Sign up for PM Award Updates!

AFP fact-check articles of the week

March 22, 2019

AFP’s fact-check service debunks misinformation spread online. Here is a selection from around the world published on our blog this week:

1. Christchurch terror

Last week’s mosque shootings in New Zealand prompted a deluge of misinformation. A 2013 video of an attack on a Coptic church in Egypt was recirculated alongside claims it showed a church being attacked in New Zealand after an Australian white supremacist killed 50 people at two Christchurch mosques. And misleading photos and video — viewed more than a million times — surfaced, falsely claiming that 350 people in New Zealand had “accepted” Islam after the deadly attacks on two mosques there.

2. Indian elections

Ahead of the Indian elections in April and May this year, a post appeared on Facebook, claiming to show that a member of India’s Congress party had said that the country will be ruled by Muslims. But the photograph actually showed a US-based Imam, Karim Abu Zaid, giving a lecture in 2014 on whether Muslim men can marry non-Muslim women. A video of the lecture revealed he made no reference to India or the Congress party.

3. Syria fighters

A Reuters photo of Shiite militia fighters in Syria has been misrepresented in multiple social media posts, which claim it shows an Indian student posing with Islamic State group fighters. The posts falsely said the photo included Najeeb Ahmed, a student from Jawaharlal Nehru University (JNU) in Delhi who has been missing since October 2016. But the photo was actually taken in March 2015 — seven months before Ahmed went missing.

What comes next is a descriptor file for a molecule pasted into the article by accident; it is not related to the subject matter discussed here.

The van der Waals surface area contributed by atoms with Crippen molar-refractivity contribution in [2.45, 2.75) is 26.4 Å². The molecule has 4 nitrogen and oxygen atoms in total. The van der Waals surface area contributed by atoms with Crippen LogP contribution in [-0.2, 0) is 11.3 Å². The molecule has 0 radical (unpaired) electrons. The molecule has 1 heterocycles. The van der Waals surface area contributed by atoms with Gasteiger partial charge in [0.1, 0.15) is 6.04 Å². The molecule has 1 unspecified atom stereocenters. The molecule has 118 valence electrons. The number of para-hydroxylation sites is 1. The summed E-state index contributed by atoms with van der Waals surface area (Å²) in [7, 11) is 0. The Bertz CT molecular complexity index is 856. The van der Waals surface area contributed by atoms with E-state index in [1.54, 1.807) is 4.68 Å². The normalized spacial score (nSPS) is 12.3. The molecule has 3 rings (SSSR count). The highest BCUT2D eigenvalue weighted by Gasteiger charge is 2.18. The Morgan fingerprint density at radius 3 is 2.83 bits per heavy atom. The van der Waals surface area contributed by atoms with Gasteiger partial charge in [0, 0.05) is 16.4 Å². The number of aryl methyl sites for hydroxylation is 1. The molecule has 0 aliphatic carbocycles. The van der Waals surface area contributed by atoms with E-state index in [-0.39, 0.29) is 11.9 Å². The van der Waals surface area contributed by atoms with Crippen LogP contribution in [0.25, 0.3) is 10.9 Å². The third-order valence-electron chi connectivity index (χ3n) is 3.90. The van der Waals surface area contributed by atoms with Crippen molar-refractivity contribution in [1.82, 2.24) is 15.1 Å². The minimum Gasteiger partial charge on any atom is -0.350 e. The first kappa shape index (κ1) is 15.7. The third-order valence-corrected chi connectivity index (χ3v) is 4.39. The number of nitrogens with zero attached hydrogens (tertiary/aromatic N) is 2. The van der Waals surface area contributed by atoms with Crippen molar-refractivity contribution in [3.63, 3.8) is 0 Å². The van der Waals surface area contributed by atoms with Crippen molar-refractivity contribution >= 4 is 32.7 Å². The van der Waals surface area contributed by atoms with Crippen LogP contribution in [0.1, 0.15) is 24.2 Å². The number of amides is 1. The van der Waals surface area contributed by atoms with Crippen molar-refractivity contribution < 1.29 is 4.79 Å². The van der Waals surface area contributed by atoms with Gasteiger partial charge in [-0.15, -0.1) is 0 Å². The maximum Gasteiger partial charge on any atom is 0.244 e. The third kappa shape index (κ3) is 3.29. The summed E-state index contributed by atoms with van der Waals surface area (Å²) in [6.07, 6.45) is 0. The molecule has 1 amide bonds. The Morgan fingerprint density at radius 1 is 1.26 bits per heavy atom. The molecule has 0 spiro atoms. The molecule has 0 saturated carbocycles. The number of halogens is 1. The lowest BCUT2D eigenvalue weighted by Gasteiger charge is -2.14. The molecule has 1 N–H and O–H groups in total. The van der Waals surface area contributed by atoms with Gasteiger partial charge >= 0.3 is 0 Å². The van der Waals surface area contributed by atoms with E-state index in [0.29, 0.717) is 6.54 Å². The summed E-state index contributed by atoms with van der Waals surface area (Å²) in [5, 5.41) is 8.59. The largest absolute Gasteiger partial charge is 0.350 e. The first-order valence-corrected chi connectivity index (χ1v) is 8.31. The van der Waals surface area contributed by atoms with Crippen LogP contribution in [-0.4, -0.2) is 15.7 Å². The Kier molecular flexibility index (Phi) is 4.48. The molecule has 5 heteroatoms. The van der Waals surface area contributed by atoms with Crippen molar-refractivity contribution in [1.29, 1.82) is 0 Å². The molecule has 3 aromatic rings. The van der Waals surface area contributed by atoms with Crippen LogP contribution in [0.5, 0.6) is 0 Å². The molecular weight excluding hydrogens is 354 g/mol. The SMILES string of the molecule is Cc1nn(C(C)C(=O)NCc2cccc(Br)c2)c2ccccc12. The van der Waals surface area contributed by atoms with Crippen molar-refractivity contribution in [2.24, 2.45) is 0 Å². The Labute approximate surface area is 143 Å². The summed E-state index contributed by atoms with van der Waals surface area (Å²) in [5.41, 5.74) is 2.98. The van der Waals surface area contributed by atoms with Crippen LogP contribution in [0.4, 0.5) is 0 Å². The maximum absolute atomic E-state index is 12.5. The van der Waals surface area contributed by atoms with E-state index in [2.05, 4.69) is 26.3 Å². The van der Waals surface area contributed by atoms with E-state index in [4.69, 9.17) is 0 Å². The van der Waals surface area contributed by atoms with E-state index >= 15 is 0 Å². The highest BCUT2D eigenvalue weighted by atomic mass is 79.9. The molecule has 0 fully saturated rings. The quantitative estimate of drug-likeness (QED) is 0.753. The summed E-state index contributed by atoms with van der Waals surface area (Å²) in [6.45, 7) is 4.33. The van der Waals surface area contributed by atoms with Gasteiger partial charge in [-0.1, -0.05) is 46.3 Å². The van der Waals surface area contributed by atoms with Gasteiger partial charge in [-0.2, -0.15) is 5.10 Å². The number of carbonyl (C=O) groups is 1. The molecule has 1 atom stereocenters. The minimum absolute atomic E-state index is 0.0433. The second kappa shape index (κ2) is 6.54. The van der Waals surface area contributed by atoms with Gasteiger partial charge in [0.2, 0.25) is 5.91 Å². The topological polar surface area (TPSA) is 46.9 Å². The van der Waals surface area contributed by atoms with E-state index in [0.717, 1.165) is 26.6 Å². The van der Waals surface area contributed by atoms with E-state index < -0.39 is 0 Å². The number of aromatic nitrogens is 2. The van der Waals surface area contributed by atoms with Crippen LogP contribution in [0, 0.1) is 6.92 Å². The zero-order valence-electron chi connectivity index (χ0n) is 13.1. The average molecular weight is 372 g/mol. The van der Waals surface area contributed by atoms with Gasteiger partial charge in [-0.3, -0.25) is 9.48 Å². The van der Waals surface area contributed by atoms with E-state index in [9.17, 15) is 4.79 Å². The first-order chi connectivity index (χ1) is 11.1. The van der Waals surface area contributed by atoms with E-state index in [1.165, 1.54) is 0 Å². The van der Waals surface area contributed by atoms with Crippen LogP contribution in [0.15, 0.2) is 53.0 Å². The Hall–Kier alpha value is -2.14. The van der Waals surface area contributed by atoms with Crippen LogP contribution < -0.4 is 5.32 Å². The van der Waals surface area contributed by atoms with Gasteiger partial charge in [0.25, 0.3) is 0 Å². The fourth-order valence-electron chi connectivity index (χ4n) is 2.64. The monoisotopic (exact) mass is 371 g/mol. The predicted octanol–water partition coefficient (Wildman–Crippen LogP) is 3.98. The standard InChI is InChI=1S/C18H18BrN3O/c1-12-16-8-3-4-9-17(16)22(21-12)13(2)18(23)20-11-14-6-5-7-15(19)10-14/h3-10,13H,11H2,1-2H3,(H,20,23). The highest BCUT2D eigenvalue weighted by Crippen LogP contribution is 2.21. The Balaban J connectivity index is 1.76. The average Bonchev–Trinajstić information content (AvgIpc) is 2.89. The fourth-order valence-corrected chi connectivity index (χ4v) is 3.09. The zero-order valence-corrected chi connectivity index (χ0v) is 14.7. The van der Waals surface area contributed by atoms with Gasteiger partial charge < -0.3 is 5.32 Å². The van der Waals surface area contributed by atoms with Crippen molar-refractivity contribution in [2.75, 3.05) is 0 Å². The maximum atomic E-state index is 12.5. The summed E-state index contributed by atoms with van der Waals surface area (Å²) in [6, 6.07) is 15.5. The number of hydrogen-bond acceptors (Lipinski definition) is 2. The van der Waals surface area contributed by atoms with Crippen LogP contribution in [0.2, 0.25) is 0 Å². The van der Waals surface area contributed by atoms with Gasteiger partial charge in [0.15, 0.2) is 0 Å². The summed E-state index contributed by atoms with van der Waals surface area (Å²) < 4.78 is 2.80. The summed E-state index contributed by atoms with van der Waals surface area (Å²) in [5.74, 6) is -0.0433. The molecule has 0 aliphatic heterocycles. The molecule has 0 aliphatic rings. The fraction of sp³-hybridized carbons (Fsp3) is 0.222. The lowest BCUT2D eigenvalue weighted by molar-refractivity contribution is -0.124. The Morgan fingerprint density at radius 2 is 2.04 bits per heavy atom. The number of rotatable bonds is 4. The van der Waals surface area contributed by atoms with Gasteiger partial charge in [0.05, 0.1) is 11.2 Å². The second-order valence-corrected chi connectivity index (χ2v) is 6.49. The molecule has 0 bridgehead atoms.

4. Kenyan drought

Old images often resurface around major news events, adding to the confusion. Last week, reports that two people had died of starvation due to a drought in Kenya’s Turkana County sparked an outpouring of debate online. Various images showing men, women and children in dreadful situations were shared alongside posts castigating the government for allowing its people to die from hunger. But while reporters on the ground have indeed been documenting cases of desperate hunger in Kenya’s northwest, some of the most widely-shared images being used in social media posts about the drought are in fact years old or were taken in other countries.

5. Cyclone Idai

After Cyclone Idai struck Zimbabwe and Mozambique, killing more than 300 people, a photo began circulating on social media that users said showed a group of schoolchildren being left to find their own way to safety without help. In fact, the photo was taken by an AFP photographer who confirmed Zimbabwean soldiers were there helping the children, but had asked not to be photographed. The photo was taken in Chimanimani, a district on the Mozambique border which has been badly hit by one of Africa’s worst storms in decades.






Dispatches from AFP concerning freedom of information, censorship and news coverage in regions where independent media is under threat.